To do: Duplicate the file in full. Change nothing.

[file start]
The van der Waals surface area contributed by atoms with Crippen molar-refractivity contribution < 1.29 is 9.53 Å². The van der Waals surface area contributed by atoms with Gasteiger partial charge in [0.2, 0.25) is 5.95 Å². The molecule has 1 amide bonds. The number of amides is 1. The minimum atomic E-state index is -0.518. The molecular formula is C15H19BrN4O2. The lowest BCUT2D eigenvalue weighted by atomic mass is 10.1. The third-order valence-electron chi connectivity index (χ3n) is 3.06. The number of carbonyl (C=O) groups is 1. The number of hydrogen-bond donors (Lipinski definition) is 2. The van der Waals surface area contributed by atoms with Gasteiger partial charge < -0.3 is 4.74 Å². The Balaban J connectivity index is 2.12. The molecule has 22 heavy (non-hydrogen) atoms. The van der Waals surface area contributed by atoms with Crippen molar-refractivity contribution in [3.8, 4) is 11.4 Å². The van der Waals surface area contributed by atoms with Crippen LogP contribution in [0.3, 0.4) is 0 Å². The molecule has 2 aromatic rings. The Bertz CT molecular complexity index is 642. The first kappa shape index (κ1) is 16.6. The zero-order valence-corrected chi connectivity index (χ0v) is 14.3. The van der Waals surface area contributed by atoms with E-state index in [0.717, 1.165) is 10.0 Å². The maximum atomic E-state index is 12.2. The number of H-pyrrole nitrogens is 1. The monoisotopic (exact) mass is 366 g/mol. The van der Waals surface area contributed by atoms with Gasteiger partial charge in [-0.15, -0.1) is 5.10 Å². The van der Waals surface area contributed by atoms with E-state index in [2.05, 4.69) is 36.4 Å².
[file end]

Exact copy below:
The van der Waals surface area contributed by atoms with Crippen molar-refractivity contribution < 1.29 is 9.53 Å². The van der Waals surface area contributed by atoms with Gasteiger partial charge in [0.2, 0.25) is 5.95 Å². The molecule has 1 amide bonds. The number of amides is 1. The minimum atomic E-state index is -0.518. The molecular formula is C15H19BrN4O2. The lowest BCUT2D eigenvalue weighted by atomic mass is 10.1. The third-order valence-electron chi connectivity index (χ3n) is 3.06. The number of carbonyl (C=O) groups is 1. The number of hydrogen-bond donors (Lipinski definition) is 2. The van der Waals surface area contributed by atoms with Gasteiger partial charge < -0.3 is 4.74 Å². The Balaban J connectivity index is 2.12. The molecule has 22 heavy (non-hydrogen) atoms. The van der Waals surface area contributed by atoms with Crippen molar-refractivity contribution in [3.8, 4) is 11.4 Å². The van der Waals surface area contributed by atoms with Crippen LogP contribution in [0.3, 0.4) is 0 Å². The molecule has 2 aromatic rings. The Bertz CT molecular complexity index is 642. The first kappa shape index (κ1) is 16.6. The zero-order valence-corrected chi connectivity index (χ0v) is 14.3. The van der Waals surface area contributed by atoms with E-state index in [0.717, 1.165) is 10.0 Å². The maximum atomic E-state index is 12.2. The number of H-pyrrole nitrogens is 1. The monoisotopic (exact) mass is 366 g/mol. The van der Waals surface area contributed by atoms with Gasteiger partial charge in [-0.15, -0.1) is 5.10 Å². The van der Waals surface area contributed by atoms with E-state index in [2.05, 4.69) is 36.4 Å².